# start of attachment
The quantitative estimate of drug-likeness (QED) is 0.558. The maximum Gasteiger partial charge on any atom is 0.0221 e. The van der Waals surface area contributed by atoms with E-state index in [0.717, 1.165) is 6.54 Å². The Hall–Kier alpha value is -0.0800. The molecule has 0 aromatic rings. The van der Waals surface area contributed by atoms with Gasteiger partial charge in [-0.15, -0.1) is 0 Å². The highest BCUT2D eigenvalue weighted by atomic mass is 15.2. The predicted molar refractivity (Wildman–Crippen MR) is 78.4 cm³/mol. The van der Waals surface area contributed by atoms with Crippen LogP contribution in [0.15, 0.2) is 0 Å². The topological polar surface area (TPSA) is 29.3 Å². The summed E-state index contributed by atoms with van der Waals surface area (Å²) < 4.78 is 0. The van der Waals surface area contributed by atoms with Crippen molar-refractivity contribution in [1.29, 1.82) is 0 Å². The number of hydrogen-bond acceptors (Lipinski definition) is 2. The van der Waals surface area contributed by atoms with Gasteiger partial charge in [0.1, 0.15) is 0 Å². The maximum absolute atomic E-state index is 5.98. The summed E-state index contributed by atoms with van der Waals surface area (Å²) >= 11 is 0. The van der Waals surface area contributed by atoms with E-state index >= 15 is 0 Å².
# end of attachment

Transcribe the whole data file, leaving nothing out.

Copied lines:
The quantitative estimate of drug-likeness (QED) is 0.558. The maximum Gasteiger partial charge on any atom is 0.0221 e. The van der Waals surface area contributed by atoms with E-state index in [0.717, 1.165) is 6.54 Å². The Hall–Kier alpha value is -0.0800. The molecule has 0 aromatic rings. The van der Waals surface area contributed by atoms with Gasteiger partial charge in [-0.15, -0.1) is 0 Å². The highest BCUT2D eigenvalue weighted by atomic mass is 15.2. The predicted molar refractivity (Wildman–Crippen MR) is 78.4 cm³/mol. The van der Waals surface area contributed by atoms with Crippen LogP contribution in [0.15, 0.2) is 0 Å². The topological polar surface area (TPSA) is 29.3 Å². The summed E-state index contributed by atoms with van der Waals surface area (Å²) < 4.78 is 0. The van der Waals surface area contributed by atoms with Crippen molar-refractivity contribution in [1.29, 1.82) is 0 Å². The number of hydrogen-bond acceptors (Lipinski definition) is 2. The van der Waals surface area contributed by atoms with Gasteiger partial charge in [0.1, 0.15) is 0 Å². The maximum absolute atomic E-state index is 5.98. The summed E-state index contributed by atoms with van der Waals surface area (Å²) >= 11 is 0. The van der Waals surface area contributed by atoms with E-state index >= 15 is 0 Å².